When I saw the documentary American Teen at Sundance this year, I was totally wowed, and I knew I was watching something special. It's truly one of the most insightful documentaries on American life to come out in years. The film is in select theaters now, and I highly recommend you check it out.
As you can imagine, it was a delight to sit down with the director of American Teen, Nanette Burstein, and pick her brain about the making of the film, what it means in the grander scope of current teen culture, and what it's like to be a lady director in a field that is still staggeringly dominated by men.
Buzz: When you were first filming at the high school in Warsaw (Indiana), how did you know you found the "right" kids with Colin and Hannah and Jake and Megan, etc.?
Nannette Burstein: Well, I didn't know for a while. I'm used to looking for not only the people but also a story that's already in process. And it's really funny because I found the best stories all in this one town — but that was in the summer. And then I got there like a month later and every one of their stories had changed, and I was so upset! I was like, "Oh my God, I've raised all this money and this film is going to be a disaster." (laughs) But they're teenagers! And their lives change like that.
The interview continues if you read more.
Buzz: Did it take a while for them to trust you, especially in regard to filming them doing potentially incriminating things, like vandalism, drinking, etc.? Were they OK with you filming that?
NB: No, not in the beginning. It did take a while . . . because they were worried that I was going to show that they drank a lot. So, I made this promise to them that I wouldn't do that, and I did keep that promise. There's only one scene where you actually see them drinking alcohol. [But] that wasn't what I was interested in, and in fact, they weren't doing really anything. I was worse in high school, I was drinking and doing more drugs than they were. I think it’s something that teenagers do, and if anything it was tamer. But yeah, it definitely took them a few months to trust me and feel comfortable on camera.
Buzz: Speaking of things that you did when you were younger and what they did, do you think there's anything unique about teenage life right now? And are there things that are the same and are always going to be the same?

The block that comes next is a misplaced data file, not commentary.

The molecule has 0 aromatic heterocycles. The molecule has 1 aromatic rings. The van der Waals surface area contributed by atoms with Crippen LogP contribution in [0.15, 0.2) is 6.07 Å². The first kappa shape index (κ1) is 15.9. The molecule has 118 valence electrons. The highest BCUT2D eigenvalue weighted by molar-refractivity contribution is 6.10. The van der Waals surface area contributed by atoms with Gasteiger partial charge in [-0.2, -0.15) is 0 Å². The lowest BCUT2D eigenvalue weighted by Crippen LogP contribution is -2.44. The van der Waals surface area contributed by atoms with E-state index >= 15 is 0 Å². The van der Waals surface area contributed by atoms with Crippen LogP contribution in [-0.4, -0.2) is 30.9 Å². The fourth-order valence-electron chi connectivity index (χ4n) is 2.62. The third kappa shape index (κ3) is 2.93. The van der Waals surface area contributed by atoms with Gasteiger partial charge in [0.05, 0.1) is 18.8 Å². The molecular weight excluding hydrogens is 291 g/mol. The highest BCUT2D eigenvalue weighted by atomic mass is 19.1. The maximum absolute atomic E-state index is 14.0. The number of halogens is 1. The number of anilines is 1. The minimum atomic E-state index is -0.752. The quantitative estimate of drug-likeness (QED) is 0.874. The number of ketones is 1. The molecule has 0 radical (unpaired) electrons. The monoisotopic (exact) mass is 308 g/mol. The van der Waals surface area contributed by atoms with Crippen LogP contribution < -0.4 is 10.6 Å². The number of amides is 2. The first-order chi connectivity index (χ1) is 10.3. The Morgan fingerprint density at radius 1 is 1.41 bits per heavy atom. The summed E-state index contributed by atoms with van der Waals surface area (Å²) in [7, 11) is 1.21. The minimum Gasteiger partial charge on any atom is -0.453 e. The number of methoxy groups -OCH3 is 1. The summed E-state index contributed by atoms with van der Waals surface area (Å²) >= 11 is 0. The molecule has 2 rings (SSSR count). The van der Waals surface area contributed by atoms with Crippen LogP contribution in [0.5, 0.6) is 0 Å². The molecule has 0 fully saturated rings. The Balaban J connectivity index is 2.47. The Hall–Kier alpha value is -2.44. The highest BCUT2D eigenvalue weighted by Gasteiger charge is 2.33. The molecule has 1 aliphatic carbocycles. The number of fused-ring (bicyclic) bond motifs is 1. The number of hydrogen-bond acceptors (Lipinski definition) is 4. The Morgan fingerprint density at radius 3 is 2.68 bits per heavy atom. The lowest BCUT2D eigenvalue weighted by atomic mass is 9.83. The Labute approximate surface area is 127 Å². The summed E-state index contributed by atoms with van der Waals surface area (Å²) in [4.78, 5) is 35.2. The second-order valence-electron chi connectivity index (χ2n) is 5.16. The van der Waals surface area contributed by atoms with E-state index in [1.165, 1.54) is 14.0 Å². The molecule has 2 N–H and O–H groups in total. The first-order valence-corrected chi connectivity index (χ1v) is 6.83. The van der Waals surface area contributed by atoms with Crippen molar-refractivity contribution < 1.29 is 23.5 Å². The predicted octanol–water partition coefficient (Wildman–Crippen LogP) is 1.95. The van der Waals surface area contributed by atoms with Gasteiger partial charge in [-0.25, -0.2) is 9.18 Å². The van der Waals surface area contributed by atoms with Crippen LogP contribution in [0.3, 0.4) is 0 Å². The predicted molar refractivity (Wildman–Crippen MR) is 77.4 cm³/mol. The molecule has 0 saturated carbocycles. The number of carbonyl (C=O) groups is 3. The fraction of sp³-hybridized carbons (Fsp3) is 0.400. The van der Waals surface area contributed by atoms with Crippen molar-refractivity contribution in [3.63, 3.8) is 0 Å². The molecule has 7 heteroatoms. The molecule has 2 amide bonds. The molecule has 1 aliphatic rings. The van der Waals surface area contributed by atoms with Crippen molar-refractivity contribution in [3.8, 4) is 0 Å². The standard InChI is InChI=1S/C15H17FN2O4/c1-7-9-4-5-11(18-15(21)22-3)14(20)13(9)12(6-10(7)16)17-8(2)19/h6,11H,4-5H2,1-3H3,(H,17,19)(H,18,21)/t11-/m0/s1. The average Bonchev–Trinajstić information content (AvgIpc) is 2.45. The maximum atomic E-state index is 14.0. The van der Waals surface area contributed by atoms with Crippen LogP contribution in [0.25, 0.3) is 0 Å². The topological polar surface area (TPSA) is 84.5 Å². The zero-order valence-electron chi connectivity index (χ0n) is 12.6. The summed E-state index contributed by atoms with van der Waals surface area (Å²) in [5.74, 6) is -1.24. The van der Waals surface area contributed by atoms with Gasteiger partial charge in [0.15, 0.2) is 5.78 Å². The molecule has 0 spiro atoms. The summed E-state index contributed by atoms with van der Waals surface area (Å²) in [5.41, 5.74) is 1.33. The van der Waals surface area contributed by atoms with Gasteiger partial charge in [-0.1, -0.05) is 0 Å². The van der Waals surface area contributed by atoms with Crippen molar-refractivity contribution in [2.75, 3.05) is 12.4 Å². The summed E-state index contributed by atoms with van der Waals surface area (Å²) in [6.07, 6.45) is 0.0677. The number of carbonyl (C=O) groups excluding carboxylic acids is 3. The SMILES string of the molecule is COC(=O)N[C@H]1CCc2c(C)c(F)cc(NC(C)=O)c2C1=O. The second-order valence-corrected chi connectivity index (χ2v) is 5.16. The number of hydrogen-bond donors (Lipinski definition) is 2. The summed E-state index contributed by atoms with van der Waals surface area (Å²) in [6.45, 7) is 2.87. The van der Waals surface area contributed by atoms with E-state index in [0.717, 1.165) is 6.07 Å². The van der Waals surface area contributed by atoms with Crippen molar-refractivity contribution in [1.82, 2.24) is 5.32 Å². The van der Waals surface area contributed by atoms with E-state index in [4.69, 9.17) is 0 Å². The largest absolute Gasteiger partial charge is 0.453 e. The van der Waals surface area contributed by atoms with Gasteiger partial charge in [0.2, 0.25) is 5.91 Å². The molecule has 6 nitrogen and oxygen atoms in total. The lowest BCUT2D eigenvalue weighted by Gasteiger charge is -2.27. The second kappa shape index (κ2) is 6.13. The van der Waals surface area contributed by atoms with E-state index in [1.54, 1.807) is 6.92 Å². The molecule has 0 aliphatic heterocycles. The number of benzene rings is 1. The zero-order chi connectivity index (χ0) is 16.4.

NB: Yes, I think what's different about teenage life now is communication. Just overwhelming different forms of communication like the Internet and text messaging and i-chatting and YouTube, and it’s really hard for them to navigate. There's already enough rumors and misunderstandings that happen when you’re a teenager and this has just multiplied them, you know, a hundred-fold. I think what hasn't changed are the core issues of wanting to fit in and feeling insecure and fragile hearts and your parents pressuring you . . . All of these emotional issues are timeless. And up until now, you have these fiction films that deal with these kinds of subjects, but they tend to be more one-dimensional and everyone has a happy ending and nothing is very realistic. And then these reality shows are very stagey and tend to be about the wealthier classes in life so they don't feel very real either. So I haven't really seen a film that's depicted — both on an entertaining level and a complexity and substantive level — what teenage life is like. Hopefully in that way this film is new and different and could have wide appeal.
Buzz: You had mentioned at Sundance that you wished there had been more diversity, but it just didn’t work out that way. Did it ever give you pause to call the film American Teen when it's about basically one sort of homogeneous group of people?
NB: Yes! It gave me great pause, in fact. And I was struggling until Sundance — I knew once I got to Sundance I couldn't change the name because there would be all this publicity and we went through a bunch of different names. But I was and still am concerned about that.
Buzz: It's still quite different from what we're getting a lot of on TV, The Hills, all that stuff, and to me this is endlessly fascinating — the heartland of America, etc. — perhaps more so than say, Southern California.
NB: I know, and it's so funny because when I first got to Warsaw, the more popular kids were like, "Why are you filming here? You should be in California! Who's gonna want to watch this?" (laughs) They were so dubious of the movie because it was set in their Midwestern town.
Buzz: But it’s actually fulfilling a need.
NB: Yeah! Oh, it totally is.
Buzz: As a female director, what has been your experience within the film community as it is today?
NB: You know, I haven’t yet experienced discrimination, and I'm going to do a fictional film next so I'm sure it could be very different. Documentaries, there are a lot of female directors, probably because you don’t make much money (laughs). And it's not quite as political. But subject matter-wise, you look at the movies out there and every year has some exceptions. Maybe Juno is about pregnancy, but it was more than that to me, it was a film about a really smart . . . like a Hannah type of girl. And it's great, and you never see movies with young, female icons like that, that don’t care about being popular and are not vapid but are actually quite witty.
Buzz: And that movie just took off.
NB: I know! Exactly. And the success of it is because there's obviously a desire to see girls depicted that way. Yeah, I don't know why there are so few female directors, but there are . . . I do think there are strong female characters in [my movie], which is cool. I think that both Megan and Hannah are even more complicated than the boys, and I think that definitely comes from a woman making the film. And I didn’t even consciously think about it.